Crude oil prices
WTI (West Texas Intermediate) crude oil prices closed 3.12% lower on a weekly basis at $42.5 per barrel in the week ended August 14. In contrast, Brent crude oil rose by 0.86% on a weekly basis, closing at $49.03 on August 14.
When prices fall, it’s negative for oil producers such as Murphy Oil (MUR), Cimarex Energy (XEC), Hess (HES), and Diamondback Energy (FANG). MUR, XEC, and HES make up 2.6% of the Energy Select Sector SPDR ETF (XLE).
Lower prices don’t bode well for MLPs either. MLPs such as Plains All American Pipeline Partners (PAA) transport crude oil. Lower prices could eventually translate into lower transported volumes for these MLPs, meaning reduced revenues.
The week started on a positive note for both WTI and Brent crude oil prices. Between Friday, August 7, and Monday, August 10, WTI crude oil prices gained 2.48% to settle at $44.96 per barrel. Meanwhile, Brent gained 3.7% and closed at $50.41 per barrel. The increase was triggered by an increase in gasoline and diesel prices, which spiked due to a malfunction at a refinery owned by BP (BP). Follow us through this series to read the latest trends in gasoline and diesel prices.
However, prices fell on Tuesday. The drop was fueled by China’s currency devaluation. This could make its imports of commodities such as oil, which are priced in dollars, more expensive. This raises concerns about demand from the second-largest crude oil consumer in the world. Since global oil supply has been unrelenting, this is bearish news for oil prices. OPEC’s (the Organization of the Petroleum Exporting Countries) latest data shows that its combined output increased by 101,000 barrels per day to 31.5 million barrels per day, the highest in three years.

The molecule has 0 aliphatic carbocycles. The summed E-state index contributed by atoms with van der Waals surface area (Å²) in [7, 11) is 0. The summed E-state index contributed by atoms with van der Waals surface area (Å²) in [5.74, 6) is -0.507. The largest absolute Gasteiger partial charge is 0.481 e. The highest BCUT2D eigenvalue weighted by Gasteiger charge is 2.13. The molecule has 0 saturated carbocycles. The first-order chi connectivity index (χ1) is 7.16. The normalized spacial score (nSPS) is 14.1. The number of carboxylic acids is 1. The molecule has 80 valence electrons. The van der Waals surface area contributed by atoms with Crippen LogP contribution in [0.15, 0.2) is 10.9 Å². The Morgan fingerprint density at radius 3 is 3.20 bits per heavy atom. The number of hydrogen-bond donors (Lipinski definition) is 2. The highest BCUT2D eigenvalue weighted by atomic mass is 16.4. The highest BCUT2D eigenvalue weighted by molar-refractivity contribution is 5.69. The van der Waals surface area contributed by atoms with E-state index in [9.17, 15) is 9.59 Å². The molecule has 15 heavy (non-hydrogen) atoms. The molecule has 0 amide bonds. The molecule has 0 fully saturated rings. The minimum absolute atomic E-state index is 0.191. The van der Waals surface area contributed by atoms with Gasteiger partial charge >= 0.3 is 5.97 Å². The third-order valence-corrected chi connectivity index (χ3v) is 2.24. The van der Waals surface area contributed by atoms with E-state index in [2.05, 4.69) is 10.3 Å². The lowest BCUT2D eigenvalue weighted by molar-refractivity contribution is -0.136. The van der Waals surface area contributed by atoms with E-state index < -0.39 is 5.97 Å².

WTI fell by 4.18% to settle at $43.08 per barrel. Brent fell by ~2.44% to settle at $49.18 per barrel on Tuesday.
Prices modestly rebounded on Wednesday following the release of the U.S. Energy Information Administration’s inventory report. The report showed a decline in crude oil inventories. However, the decline was less than expected, plus the EIA reported an increase in imports for that week. This put a lid on prices. Having said that, prices did find support from the IEA’s (International Energy Agency) upward revision of its demand forecast. The IEA believes that global oil demand should increase by 1.6 million barrels per day in 2015—200,000 barrels higher than its previous month’s forecast. Prices were also supported by a weaker dollar on Wednesday.
WTI crude rose 0.51% to settle at $43.3 per barrel and Brent rose 0.97% to settle at $49.66 per barrel on Wednesday. Read more about August 7’s weekly crude inventory report at Crude Oil Inventories Fell Again: How Was WTI Affected?
On Thursday, WTI crude oil prices resumed their descent, falling to their lowest in six years. Macroeconomic concerns such as a stronger dollar and concerns about China’s growth, key for oil demand, weighed on prices. Also, the refinery outage at the 290,000-barrels-per-day distillation unit at BP’s Whiting refinery raised concerns about reduced domestic crude oil demand.
WTI fell by 2.47% and Brent crude oil fell by 0.88%, closing at $42.23 per barrel and $49.22 per barrel, respectively, on Thursday.
On Friday, August 14, WTI and Brent crude oil prices moved in opposite directions. WTI increased by ~0.64% to settle at $42.5 per barrel while Brent fell by ~0.4% to settle at $49.03 per barrel.